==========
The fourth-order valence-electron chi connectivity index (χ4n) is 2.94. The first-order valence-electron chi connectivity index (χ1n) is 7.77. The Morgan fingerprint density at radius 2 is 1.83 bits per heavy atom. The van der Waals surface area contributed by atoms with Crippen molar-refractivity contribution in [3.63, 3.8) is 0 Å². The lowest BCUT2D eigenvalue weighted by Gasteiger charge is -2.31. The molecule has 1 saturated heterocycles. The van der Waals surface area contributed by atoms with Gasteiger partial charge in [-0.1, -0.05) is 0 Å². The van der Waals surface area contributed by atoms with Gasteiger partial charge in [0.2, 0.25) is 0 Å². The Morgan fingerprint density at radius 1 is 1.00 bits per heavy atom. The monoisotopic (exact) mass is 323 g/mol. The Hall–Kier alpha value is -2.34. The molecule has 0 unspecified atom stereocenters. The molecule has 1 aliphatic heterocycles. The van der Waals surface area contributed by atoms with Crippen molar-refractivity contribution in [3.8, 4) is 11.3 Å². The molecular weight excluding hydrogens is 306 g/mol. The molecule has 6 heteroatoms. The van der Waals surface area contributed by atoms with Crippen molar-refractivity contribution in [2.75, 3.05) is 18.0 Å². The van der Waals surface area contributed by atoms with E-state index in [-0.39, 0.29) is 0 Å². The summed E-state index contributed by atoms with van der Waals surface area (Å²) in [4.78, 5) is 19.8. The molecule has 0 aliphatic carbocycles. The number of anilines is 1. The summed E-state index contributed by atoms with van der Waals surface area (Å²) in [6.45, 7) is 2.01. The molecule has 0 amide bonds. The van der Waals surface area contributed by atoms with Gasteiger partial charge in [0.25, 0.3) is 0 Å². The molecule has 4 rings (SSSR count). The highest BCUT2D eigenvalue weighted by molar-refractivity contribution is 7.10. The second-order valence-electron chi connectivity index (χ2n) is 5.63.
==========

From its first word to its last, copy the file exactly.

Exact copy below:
The fourth-order valence-electron chi connectivity index (χ4n) is 2.94. The first-order valence-electron chi connectivity index (χ1n) is 7.77. The Morgan fingerprint density at radius 2 is 1.83 bits per heavy atom. The van der Waals surface area contributed by atoms with Crippen molar-refractivity contribution in [3.63, 3.8) is 0 Å². The lowest BCUT2D eigenvalue weighted by Gasteiger charge is -2.31. The molecule has 1 saturated heterocycles. The van der Waals surface area contributed by atoms with Gasteiger partial charge in [-0.1, -0.05) is 0 Å². The van der Waals surface area contributed by atoms with Gasteiger partial charge in [0.2, 0.25) is 0 Å². The Morgan fingerprint density at radius 1 is 1.00 bits per heavy atom. The monoisotopic (exact) mass is 323 g/mol. The Hall–Kier alpha value is -2.34. The molecule has 0 unspecified atom stereocenters. The molecule has 1 aliphatic heterocycles. The van der Waals surface area contributed by atoms with Crippen molar-refractivity contribution in [3.8, 4) is 11.3 Å². The molecular weight excluding hydrogens is 306 g/mol. The molecule has 6 heteroatoms. The van der Waals surface area contributed by atoms with Crippen molar-refractivity contribution in [2.75, 3.05) is 18.0 Å². The van der Waals surface area contributed by atoms with E-state index in [-0.39, 0.29) is 0 Å². The summed E-state index contributed by atoms with van der Waals surface area (Å²) in [4.78, 5) is 19.8. The molecule has 0 aliphatic carbocycles. The number of anilines is 1. The summed E-state index contributed by atoms with van der Waals surface area (Å²) in [6.45, 7) is 2.01. The molecule has 0 amide bonds. The van der Waals surface area contributed by atoms with Gasteiger partial charge in [0.25, 0.3) is 0 Å². The molecule has 4 rings (SSSR count). The highest BCUT2D eigenvalue weighted by molar-refractivity contribution is 7.10. The second-order valence-electron chi connectivity index (χ2n) is 5.63.